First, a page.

Story by Roger Hotelling
[Montana Motorcycle Rides: Touring Big Sky Country was originally published in American Rider magazine]
Our Montana ride began with two thunderstorms. Not good omens. We were finally on dry pavement, our rainsuits repacked and the Ultra’s cruise control set on 75. Sue and I were crossing eastern Washington on our way to Billings, Montana, where we’d meet the rest of our tour group. I was looking around at miles of deserted country and Sue was about to doze off on the back, when we hit something. I still don’t know what it was. The first thing I saw was the fairing-mounted GPS flying through the air. I thought it was gone for good.
Then I felt something odd, looked down, and there it was, balanced on my leg, up against the gas tank. I grabbed it. Right when I slid it back on the fairing, the rear tire went soft and squishy. In the space of a few seconds, the back of the bike (with my wife Sue and a full complement of gear) was fishtailing back and forth about 20 degrees each way. No time to get to the right shoulder. I managed to get the bike safely stopped on the left side, partially in the median, then very carefully separated myself from the seat and calmed down for a few minutes.
The rest of the 4th of July consisted of getting towed to Lone Wolf Harley-Davidson in Coeur d’Alene, Idaho, where they happened to be having their grand opening. Greg Ernst, the owner, was nice enough to hold the doors open for us so the bike could be locked up for the night. They had us back on the road in the morning, right on schedule. Very nice folks in Coeur d’Alene.
So began our five-day trip through some of the most beautiful riding country we’ve ever seen. I’m very happy to say that the rest of the 2,200-mile trip was mechanically uneventful.
Still on the way to Billings, we found a little gem of a town worthy of mention: Anaconda, Montana, a former copper-mining town, now home to a Jack Nicklaus Signature Golf Course. The people were delightful. We were even able to get into the local theatre for an after-hours tour. Anaconda has one of the premier historical theatres in the country and it would put many big-city theatres to shame. Anaconda also has the honor of being the former home of a Medal of Honor winner from the Civil War.
In Billings we met up with our official tour guide, Steve Riebe, the owner of Northwest Motorcycle Tours, out of Whitefish, Montana. We told him we had five days to see the best parts of Montana. He took it from there, providing us with a leather-bound tour book with each leg of our trip mapped out, including descriptions of the unique things we’d see that day.
From Billings, Steve led us southwest on Highway 212 to Beartooth Pass. At 10,974 feet, Beartooth is a simply stunning alpine pass. A two-lane winding road will get you there, but it’s not a quickly traveled road, festooned as it is with hairpin turns and the occasional rough spot; we took our time and enjoyed the view. Guard rails are few and far between and it’s a ride that will challenge your skills, so leave the sightseeing to your passenger, at least until you stop at the scenic overlooks.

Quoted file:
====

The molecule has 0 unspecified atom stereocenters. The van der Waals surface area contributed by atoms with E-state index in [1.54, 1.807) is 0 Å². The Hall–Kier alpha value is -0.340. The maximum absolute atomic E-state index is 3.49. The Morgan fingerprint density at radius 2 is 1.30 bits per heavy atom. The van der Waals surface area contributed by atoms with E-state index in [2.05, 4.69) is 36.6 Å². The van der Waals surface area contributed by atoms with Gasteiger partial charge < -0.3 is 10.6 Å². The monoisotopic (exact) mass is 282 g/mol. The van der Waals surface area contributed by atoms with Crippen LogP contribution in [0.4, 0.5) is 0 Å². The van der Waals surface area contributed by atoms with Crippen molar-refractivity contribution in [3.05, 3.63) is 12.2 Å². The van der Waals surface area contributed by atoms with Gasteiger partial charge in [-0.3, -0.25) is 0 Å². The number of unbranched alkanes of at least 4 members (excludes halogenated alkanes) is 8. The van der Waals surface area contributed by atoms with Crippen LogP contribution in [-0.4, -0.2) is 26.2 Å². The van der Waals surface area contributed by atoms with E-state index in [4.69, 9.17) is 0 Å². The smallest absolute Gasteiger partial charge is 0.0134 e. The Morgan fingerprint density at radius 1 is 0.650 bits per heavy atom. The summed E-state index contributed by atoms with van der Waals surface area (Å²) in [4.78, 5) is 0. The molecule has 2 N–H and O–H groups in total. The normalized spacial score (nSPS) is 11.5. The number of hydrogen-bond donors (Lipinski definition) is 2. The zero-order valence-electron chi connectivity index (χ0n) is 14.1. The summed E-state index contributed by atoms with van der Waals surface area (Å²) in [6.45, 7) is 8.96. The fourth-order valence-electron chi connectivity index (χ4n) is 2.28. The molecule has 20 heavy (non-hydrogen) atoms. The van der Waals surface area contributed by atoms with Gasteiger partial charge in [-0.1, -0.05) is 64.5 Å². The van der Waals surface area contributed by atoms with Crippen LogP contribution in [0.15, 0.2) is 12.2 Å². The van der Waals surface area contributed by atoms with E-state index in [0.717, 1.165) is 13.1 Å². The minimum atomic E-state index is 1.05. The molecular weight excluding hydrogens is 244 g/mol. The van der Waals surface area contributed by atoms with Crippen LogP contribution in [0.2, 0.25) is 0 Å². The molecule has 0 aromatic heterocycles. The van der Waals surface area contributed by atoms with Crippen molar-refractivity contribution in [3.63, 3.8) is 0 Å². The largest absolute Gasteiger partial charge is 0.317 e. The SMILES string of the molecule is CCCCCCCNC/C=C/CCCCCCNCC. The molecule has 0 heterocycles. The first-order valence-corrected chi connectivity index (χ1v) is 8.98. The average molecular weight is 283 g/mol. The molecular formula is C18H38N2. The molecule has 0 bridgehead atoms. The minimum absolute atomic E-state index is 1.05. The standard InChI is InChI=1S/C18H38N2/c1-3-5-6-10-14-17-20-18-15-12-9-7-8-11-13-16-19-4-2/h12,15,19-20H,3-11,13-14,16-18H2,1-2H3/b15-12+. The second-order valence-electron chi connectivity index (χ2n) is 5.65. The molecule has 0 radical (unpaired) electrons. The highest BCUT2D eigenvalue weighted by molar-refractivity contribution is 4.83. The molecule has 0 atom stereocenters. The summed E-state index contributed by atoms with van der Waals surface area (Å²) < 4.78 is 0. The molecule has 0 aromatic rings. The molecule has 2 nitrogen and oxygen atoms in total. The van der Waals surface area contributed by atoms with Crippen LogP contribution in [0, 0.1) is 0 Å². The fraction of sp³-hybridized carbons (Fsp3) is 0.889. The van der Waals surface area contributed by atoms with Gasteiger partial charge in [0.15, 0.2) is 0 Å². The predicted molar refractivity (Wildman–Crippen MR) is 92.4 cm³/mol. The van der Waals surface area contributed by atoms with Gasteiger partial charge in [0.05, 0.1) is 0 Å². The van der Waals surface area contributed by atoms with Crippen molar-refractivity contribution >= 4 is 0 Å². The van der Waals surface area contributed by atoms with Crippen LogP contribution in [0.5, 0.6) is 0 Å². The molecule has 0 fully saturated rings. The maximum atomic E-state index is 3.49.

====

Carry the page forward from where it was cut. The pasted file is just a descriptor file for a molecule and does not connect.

Descending the southwest side of the pass, we dipped in and out of Wyoming on our way to the northeast corner of Yellowstone National Park. In more than 30 years of riding, this was my first venture into the park, and to say it was worth the wait is an understatement. You will need to purchase a ticket for entrance, but that same ticket will get you into any other National Park. Don’t throw it away.
Traffic moved well in Yellowstone, even though we routinely saw buffalo, deer, elk, a couple of moose and the occasional antelope. The road meanders through the country with places to pull over and observe animals, but visitors are encouraged not to get out of their vehicles, as the wildlife is just that—wild. A motorcycle presents a couple of obstacles in that department and it’s probably best to keep moving, especially if you happen to see an animal larger than you. Although it was a little crowded for my taste in Mammoth Hot Springs, it was worth the stop simply to see the elk walking around the city park. There were 20 or 30 of them enjoying the clover, basking in the summer sun and observing the people that were observing them. A park ranger kept the really curious people back, as the elk are definitely wild. You really get a sense of perspective when you realize you’re not as tall as the shoulders of some of the bulls.
After Mammoth, we were eager to get out into the open spaces again. Our destination was pretty much the middle of nowhere, Chico Hot Springs. Once we left Yellowstone, we only had about 40 miles to go and we experienced the flavor of wide-open, Montana-long, straight stretches of deserted highway with nothing in sight. We located Chico Hot Springs nestled in a little valley in the foothills of the Absaroka Mountain Range, not far out of Pray, Montana. There really are hot springs there, and the 103-degree water was a relaxing finale to the day. The rooms are nice and with no television or telephones, relaxation is the norm.